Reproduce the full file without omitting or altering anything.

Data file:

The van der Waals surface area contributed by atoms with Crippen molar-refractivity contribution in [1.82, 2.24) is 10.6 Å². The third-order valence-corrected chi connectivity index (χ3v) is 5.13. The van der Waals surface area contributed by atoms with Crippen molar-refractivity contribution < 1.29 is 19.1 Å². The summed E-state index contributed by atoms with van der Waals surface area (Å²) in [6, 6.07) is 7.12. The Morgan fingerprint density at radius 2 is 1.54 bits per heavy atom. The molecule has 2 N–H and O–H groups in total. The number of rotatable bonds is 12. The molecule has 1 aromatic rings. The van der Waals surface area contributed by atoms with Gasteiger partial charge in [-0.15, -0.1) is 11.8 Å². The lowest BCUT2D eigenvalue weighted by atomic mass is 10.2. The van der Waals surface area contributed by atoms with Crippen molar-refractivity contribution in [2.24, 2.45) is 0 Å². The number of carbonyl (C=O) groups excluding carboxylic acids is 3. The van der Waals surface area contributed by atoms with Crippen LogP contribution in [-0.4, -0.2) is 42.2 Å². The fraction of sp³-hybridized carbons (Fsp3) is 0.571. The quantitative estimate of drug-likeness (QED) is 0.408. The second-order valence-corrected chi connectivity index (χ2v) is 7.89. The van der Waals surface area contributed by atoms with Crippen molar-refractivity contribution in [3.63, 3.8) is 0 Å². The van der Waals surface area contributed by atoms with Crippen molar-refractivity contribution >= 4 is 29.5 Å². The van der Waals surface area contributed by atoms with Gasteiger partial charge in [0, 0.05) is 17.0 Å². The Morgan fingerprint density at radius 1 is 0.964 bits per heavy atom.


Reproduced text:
The van der Waals surface area contributed by atoms with Crippen molar-refractivity contribution in [1.82, 2.24) is 10.6 Å². The third-order valence-corrected chi connectivity index (χ3v) is 5.13. The van der Waals surface area contributed by atoms with Crippen molar-refractivity contribution < 1.29 is 19.1 Å². The summed E-state index contributed by atoms with van der Waals surface area (Å²) in [6, 6.07) is 7.12. The Morgan fingerprint density at radius 2 is 1.54 bits per heavy atom. The molecule has 2 N–H and O–H groups in total. The number of rotatable bonds is 12. The molecule has 1 aromatic rings. The van der Waals surface area contributed by atoms with Gasteiger partial charge in [-0.15, -0.1) is 11.8 Å². The lowest BCUT2D eigenvalue weighted by atomic mass is 10.2. The van der Waals surface area contributed by atoms with Crippen molar-refractivity contribution in [2.24, 2.45) is 0 Å². The number of carbonyl (C=O) groups excluding carboxylic acids is 3. The van der Waals surface area contributed by atoms with Crippen LogP contribution in [-0.4, -0.2) is 42.2 Å². The fraction of sp³-hybridized carbons (Fsp3) is 0.571. The quantitative estimate of drug-likeness (QED) is 0.408. The second-order valence-corrected chi connectivity index (χ2v) is 7.89. The van der Waals surface area contributed by atoms with Crippen molar-refractivity contribution in [3.63, 3.8) is 0 Å². The van der Waals surface area contributed by atoms with Crippen molar-refractivity contribution >= 4 is 29.5 Å². The van der Waals surface area contributed by atoms with Gasteiger partial charge in [0, 0.05) is 17.0 Å². The Morgan fingerprint density at radius 1 is 0.964 bits per heavy atom.